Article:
Thursday, 23 October 2014

Terror and Wonder: The Gothic Imagination

Terror and Wonder: The Gothic Imagination
 is a recently opened exhibition at the British Library. It is the UK’s largest exhibition of Gothic literature, celebrating the many British literary masterpieces in the genre, as well as modern interpretations of the Gothic in pop culture today.

Exhibits include handwritten drafts of Mary Shelley’s Frankenstein, Bram Stoker’s Dracula, the modern horrors of Clive Barker’s Hellraiser and the popular Twilight series, highlight how contemporary fears have been addressed by generation after generation. On display are posters, books, films - and even a vampire-slaying kit - demonstrating the dark shadow the Gothic imagination has cast across film, art, music, fashion, architecture and our daily lives.

Although this post is not about using a large amount of paper, it is about using the RIGHT paper! The captions printed for each of the exhibits are printed on Redeem 100% Recycled, 240gsm and mounted onto 3mm displayboard.
Graphic design for the exhibition is by Kellenberger–White. They needed a material that was a neutral white, that had an old look and feel without being all faux and 'parchmenty' - and they chose Redeem 100% recycled which gives the captions the perfect look. 
Here's what Kellenberger-White say about it....
Working with London-based architects OMMX, Kellenberger–White designed a comprehensive scheme of exhibition graphics, which included a special neon entrance sign, introduction and section panels, captions, as well as a section by section colour scheme, developed in partnership with the architects and the British Library exhibition team. The design deliberately played on the visual mood of the exhibits – for example the rooms and corridors dedicated to Dracula were lined from floor to ceiling in a deep blood red. The exhibition graphics sought to enhance the eerie tone of the exhibition rooms. Using the new typeface Stanley Bold, characterised by its sharp counter forms, the text panels were produced on hand-painted wooden panels – evocative of bucolic Victorian churches and school halls, while their layout and proportions subtly hinted at the ultimate Gothic motif of tombstones.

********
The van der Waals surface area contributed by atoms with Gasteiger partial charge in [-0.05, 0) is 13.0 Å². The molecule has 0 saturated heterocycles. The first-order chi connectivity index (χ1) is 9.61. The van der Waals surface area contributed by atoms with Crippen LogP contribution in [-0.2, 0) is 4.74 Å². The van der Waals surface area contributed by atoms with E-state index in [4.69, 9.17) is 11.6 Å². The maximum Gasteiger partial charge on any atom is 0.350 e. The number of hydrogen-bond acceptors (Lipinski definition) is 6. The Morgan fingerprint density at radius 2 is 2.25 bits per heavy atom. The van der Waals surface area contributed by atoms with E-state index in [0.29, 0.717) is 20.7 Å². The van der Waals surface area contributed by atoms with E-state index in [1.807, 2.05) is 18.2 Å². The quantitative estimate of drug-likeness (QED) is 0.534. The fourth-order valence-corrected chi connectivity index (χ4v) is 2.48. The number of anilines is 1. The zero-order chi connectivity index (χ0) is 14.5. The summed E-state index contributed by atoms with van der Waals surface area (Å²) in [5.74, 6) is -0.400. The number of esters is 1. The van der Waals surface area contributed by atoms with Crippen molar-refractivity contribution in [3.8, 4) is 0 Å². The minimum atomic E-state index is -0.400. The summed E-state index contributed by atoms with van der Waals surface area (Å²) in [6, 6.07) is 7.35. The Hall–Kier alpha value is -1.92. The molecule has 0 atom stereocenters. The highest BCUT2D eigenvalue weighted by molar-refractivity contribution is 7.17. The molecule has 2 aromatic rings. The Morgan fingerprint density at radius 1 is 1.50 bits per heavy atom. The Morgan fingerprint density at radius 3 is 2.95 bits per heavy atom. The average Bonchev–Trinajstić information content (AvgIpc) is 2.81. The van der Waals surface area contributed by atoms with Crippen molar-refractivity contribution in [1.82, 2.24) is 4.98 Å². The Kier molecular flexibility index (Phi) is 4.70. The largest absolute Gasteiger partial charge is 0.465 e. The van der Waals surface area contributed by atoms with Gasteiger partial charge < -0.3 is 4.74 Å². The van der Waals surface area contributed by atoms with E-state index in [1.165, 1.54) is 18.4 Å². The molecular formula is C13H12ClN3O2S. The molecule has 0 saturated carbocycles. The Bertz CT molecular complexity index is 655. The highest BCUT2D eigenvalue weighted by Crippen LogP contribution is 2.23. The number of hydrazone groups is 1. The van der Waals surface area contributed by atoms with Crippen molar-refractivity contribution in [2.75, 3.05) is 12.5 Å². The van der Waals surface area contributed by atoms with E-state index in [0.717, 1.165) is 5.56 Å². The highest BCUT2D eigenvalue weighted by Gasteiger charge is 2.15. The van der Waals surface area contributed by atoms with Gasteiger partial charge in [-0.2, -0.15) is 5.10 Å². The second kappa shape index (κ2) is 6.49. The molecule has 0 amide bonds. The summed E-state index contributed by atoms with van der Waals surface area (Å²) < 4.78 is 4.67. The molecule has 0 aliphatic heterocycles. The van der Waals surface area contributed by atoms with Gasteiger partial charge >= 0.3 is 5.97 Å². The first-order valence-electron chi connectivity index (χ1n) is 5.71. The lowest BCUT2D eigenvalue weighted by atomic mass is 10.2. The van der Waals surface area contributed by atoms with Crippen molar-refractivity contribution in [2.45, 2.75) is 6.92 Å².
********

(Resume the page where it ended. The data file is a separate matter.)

Kellenberger–White redrew a special hairline font that was optimised for neon production. The neon enriched the special characteristics of the chosen Stanley font, while also evoking the image of nighttime street scenes and seedy alleyways frequently occupied by modern day characters of the Gothic underworld.
You can read more about the exhibition here:

Exhibition design is by London-based architects OMMX. Graphic design is by Kellenberger–White. Production Lighting is by DHA Designs Exhibition. Photography is by Max Creasy. Exhibition captions produced by The Keyboard Group.

Graphic design team is Eva Kellenberger
, Sebastian White and Mina Demiren.
Posted by Justin Hobson 23.10.2014

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